School brings farming to Big Apple
NEW YORK – No one expects to find beets and carrots in a sliver of the South Bronx wedged between Metro-North Railroad tracks and a busy elevated highway.
But there they are, along with late-season eggplant, tomatoes, basil and habanero peppers, all growing in a pocket-sized farm called La Finca del Sur, Spanish for Farm of the South.
The formerly weed-choked vacant lot will be a classroom for a new venture called Farm School NYC: The New York City School of Urban Agriculture.
Starting in January, the school will offer a two-year course aimed at developing "the next generation of leaders who will work to use urban agriculture to transform their communities into healthy food communities," said executive director Jacquie Berger.
The school is not yet accredited, but Berger said a number of colleges have expressed interest in partnering with Farm School to offer accreditation in the future.
Once it is up and running, Farm School will join an urban agriculture movement that includes former professional basketball player Will Allen's Growing Power, which operates farms in Milwaukee and Chicago with the goal of creating "a just world, one food-secure community at a time."
The movement has a bimonthly magazine, Lexington, Ky.-based Urban Farm. Magazine editor Lisa Munniksma said Farm School would serve a useful purpose because "a lot of people who are interested in growing food for themselves or for others in cities or in suburbs don't have a lot of agricultural skills."
One of Farm School's instructors will be Karen Washington, a longtime urban farmer and a founder of La Finca del Sur, which sells its produce at a farmer's market.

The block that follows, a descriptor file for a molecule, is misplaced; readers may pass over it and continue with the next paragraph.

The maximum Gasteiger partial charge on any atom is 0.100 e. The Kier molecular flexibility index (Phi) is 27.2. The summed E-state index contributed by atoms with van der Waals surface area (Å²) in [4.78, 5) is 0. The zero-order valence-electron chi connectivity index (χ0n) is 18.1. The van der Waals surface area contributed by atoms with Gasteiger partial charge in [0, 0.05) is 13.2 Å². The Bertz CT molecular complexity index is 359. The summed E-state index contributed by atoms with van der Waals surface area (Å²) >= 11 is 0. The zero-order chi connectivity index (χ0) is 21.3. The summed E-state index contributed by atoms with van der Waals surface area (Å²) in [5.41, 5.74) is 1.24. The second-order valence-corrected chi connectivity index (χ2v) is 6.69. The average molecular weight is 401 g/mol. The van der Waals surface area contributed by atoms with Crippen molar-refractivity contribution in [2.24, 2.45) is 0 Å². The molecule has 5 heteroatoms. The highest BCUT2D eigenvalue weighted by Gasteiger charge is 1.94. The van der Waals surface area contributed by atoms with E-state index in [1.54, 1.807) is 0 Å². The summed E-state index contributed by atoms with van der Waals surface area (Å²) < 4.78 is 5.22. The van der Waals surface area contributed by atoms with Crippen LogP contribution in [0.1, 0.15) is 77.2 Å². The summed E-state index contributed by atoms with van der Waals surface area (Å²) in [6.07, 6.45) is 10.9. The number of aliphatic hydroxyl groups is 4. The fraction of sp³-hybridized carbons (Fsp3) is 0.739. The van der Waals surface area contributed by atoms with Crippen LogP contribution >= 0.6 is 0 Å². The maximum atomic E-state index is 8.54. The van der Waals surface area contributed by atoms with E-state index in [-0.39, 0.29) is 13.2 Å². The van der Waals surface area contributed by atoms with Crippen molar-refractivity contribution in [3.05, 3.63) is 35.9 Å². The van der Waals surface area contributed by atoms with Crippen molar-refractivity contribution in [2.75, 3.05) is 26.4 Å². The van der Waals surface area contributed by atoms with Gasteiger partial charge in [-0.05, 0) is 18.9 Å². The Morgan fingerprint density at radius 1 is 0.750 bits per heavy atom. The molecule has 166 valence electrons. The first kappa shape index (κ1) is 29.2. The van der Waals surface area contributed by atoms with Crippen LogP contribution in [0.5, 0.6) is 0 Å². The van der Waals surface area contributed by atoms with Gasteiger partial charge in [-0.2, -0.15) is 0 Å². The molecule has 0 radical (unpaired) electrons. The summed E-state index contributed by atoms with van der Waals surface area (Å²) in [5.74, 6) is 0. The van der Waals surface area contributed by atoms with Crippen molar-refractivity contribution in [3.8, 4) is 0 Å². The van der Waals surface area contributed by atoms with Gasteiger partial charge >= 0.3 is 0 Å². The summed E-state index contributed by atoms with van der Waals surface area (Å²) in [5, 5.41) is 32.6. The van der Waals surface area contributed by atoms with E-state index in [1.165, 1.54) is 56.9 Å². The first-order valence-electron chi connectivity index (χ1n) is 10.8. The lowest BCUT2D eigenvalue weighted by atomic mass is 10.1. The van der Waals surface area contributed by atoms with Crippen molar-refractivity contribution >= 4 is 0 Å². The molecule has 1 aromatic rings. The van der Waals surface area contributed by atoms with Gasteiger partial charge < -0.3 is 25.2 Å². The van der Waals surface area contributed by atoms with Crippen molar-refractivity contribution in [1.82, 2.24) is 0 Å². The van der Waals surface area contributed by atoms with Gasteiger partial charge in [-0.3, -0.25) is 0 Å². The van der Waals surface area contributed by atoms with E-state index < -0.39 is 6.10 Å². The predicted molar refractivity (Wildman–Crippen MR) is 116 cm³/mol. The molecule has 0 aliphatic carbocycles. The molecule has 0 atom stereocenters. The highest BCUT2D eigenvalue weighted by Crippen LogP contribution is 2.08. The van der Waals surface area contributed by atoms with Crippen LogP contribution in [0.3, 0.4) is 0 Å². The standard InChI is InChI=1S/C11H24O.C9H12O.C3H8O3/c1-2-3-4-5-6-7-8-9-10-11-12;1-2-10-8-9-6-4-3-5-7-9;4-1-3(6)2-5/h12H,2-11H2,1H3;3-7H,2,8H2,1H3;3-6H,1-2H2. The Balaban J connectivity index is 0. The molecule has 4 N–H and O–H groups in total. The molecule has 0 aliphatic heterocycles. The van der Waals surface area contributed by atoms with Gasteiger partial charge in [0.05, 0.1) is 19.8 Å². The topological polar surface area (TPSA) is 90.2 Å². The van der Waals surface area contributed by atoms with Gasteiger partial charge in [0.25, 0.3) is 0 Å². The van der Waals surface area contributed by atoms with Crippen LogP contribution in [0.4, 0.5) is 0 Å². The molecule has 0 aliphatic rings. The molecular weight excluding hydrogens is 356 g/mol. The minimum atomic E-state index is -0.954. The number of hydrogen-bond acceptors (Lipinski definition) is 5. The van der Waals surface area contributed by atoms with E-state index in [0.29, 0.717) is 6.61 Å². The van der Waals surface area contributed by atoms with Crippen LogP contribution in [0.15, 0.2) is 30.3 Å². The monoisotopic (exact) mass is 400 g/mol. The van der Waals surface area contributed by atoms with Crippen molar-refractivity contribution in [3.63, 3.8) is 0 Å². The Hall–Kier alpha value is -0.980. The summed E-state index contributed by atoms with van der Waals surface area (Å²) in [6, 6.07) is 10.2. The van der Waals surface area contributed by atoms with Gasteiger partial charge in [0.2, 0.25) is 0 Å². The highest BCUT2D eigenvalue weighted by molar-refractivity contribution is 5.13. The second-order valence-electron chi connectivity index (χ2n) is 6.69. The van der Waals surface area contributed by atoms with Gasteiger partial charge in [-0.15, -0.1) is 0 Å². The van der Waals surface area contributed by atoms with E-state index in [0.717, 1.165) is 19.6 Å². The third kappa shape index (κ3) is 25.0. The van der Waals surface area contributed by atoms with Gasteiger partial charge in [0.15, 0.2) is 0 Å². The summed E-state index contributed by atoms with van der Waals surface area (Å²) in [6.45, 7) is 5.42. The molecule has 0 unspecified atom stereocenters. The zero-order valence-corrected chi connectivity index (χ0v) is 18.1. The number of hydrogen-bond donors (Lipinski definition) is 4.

Washington said she hopes Farm School will serve as a prototype for other urban centers by providing "the incentive to say, you know what? We can do the same thing."
On a crisp fall afternoon, Washington stopped by La Finca on her way to pick up chickens for a community garden in another Bronx neighborhood. It is legal to keep hens in New York City but not roosters — too noisy. Beekeeping was legalized this year.
She grabbed a handful of soil and said, "This is life here. This is what we call black gold because it's compost. Smell it."
Washington said she hopes to train students for jobs like working in the school system to oversee school gardens or canning and selling local produce.
A lifelong New Yorker who has grown food for 20 years, Washington also works as a physical therapist.
Her routine of rising early to farm before heading off to her day job is not so different from the lives of many small farmers in rural America, even if they till 300 acres instead of three.
According to the United States Department of Agriculture, the average family farm household in 2010 will receive just 11 percent of its income from farm sources. The rest is largely from off-farm jobs. Sixty percent of the nation's family farms are small farms with gross annual sales of less than $10,000.
For Farm School students who hope to scratch out a living in agriculture, the second year of the program will include training in setting up a business plan, Berger said.
But for many the overriding goal is to grow nutritious food in neighborhoods where a dearth of fresh produce contributes to health problems like obesity and diabetes.
"When you grow food in the city it's such a visible act," Berger said. "It has such a visceral impact on the neighborhood around it."
Farm School will start with 10 students who will commit to one evening and one weekend day each week. Another group of more casual students will take one class at a time. Tuition is on a sliding scale starting at $1 per course hour.
Farm School is a program of a nonprofit organization called Just Food, which also promotes other agricultural initiatives in New York.
Berger said the school will have classroom space at Just Food's Manhattan offices but most classes will be hands-on and outdoors.
One of the first students will be Tanya Fields, a Bronx activist who said she believes in urban agriculture "as a community development tool."
Fields didn't start out as a farmer. "I don't really have a green thumb," she said. "I don't know how my acrylic tips are going to feel about this."